Should philanthropists focus on ROI?
Zoe Smith, in article for World News Views questions whether philanthropists should be focusing on getting ‘bang for their bucks’.
In ‘Venture philanthropy and the quest for aid effectiveness’ 9 July 2013, Smith says: “Philanthropic organisations are also increasingly adopting corporate ethics, opting for venture philanthropy or philanthrocapitalism.”
She says the emerging trends in philanthropy involve high levels of engagement, tailored finance, performance based management and a strong focus on measuring outcomes and impact.
Smith quotes from a paper, ‘Who’s Afraid of Philanthropcapitalism’ by associate professor of law, Garry Jenkins. He writes that venture philanthropists are, “increasingly directive, controlling, metric focused, and business oriented with respect to their interactions with grantee public charities in an attempt to demonstrate that the work of the foundations is ‘strategic’ and ‘accountable’.”
She also points to a recent article by Michael Edwards, a senior fellow at the think tank Demos. He questions the role of philanthropy in achieving social transformation, saying it “raises questions about inequality, the strings attached to funding, and the power of those who hold them to push resources to causes they approve of, perhaps even weakening or corrupting authentic social action in the process”.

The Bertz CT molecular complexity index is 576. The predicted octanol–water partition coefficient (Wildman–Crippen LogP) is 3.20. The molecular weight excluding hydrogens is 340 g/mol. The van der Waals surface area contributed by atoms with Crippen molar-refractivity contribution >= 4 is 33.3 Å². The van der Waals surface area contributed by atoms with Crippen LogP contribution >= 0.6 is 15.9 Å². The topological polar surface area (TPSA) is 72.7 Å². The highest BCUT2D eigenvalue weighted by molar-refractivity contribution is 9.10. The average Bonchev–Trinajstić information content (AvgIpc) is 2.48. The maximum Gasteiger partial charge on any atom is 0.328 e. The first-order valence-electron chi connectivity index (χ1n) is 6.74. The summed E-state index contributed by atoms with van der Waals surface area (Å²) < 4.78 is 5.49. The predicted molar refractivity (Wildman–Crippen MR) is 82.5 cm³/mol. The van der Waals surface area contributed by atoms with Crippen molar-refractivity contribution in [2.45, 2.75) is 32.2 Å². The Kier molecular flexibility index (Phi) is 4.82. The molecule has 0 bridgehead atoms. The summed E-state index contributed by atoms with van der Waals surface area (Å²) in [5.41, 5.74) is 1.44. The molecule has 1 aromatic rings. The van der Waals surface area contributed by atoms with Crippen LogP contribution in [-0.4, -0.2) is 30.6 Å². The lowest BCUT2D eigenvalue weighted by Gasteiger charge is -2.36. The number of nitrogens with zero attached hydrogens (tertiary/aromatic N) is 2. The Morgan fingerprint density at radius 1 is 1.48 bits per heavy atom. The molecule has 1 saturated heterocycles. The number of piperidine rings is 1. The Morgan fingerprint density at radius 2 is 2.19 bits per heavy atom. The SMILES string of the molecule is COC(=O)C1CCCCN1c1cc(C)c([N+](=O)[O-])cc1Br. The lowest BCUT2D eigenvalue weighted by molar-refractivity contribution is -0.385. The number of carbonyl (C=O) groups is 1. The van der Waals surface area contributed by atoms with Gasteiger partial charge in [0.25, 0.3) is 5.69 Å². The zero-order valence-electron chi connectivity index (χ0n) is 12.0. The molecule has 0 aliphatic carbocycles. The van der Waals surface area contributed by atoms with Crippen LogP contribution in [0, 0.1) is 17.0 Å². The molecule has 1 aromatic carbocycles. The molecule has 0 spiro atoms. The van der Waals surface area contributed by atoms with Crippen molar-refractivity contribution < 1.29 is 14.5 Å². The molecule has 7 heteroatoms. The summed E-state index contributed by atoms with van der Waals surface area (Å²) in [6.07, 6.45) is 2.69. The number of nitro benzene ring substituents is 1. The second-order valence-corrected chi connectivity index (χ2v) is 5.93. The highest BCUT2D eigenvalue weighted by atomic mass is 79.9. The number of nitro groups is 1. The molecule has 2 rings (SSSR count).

However, the article also mentions new experiments in what Edwards calls ‘transformative financing’, for example the Philanthropic Ventures Foundation, which offers funding with no strings attached.
Smith ends her article by quoting from Bill Somerville’s book, Grassroots Philanthropy, which says: “We fail to realise that the chief benefits of working in a foundation – money, power and privilege – also work as the three greatest obstacles to doing a good job.” Smith says: “It is a lesson that both philanthropists and development may do well to heed.”
To read Smith’s article, visit: http://worldnewsviews.com/2013/07/09/venture-philanthropy-and-the-quest-for-aid-effectiveness/